Sunday, January 13, 2008
The Wesley Snipes tax trial starts today, and it sounds like the trial will be opening with many watching. Tom Krause of The Tampa Tribune had two articles yesterday: Ocala Rejects 'Prejudice' and Snipes Was Asking Questions, Not Scheming IRS, Defense Says. Some of the initial issues likely to arise:
- Jury - Snipes has questioned whether the City of Ocala can provide him with a fair trial. For the government, there can be the dislike for the IRS. Picking a neutral jury may be tough for both sides.
- Celebrity - How will the jury react to the celebrity? What would Martha Stewart say here? Being a celebrity can both hurt or help. Jurors can be elated to have met the star and been that close to the actor. On the other hand will they hold him to a higher standard?
- Finger-pointing - Will the three co-defendants be finger-pointing and will the government just need to sit back and wait for the trial to end.
- The Charges - The Indictment has an odd array of charges including two outside the typical tax realm - charges from title 18. Conspiracy charges are usually relatively easy ones for the government as the agreement does not have to be written and can be a mere nod of a head. Equally detrimental for Snipes is that there are 6 counts of 26 U.S.C. 7203, a failure to file tax returns. If the government can show that these tax returns were not filed, that's a lot of years for the defense to overcome.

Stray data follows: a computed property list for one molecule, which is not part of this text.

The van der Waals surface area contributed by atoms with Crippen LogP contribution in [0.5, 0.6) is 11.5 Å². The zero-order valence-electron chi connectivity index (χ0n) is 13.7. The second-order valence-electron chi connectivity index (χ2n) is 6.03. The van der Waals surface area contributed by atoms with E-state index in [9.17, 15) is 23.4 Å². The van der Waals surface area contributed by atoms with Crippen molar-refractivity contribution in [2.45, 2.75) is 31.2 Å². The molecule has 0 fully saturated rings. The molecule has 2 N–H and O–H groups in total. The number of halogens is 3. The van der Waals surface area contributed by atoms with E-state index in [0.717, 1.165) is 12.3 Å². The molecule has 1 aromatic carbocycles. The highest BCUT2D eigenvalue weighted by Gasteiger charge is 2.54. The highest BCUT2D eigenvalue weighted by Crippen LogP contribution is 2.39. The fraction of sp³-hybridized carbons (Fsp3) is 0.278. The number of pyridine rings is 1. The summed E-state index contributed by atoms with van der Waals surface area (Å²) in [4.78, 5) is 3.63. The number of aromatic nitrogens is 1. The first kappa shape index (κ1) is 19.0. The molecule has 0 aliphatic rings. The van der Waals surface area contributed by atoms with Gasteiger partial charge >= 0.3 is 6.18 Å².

- Knowledge is Crucial in Tax Cases - The statute requires that Snipes have acted "willfully." In Cheek v. United States, 498 U.S. 192 (1991) the Supreme Court held that the standard for willfulness is the "voluntary, intentional, violation of a known legal duty." This can be a tough standard for the government, especially when there is no showing of a desire to obtain a monetary gain.
For background on this case, see these prior posts: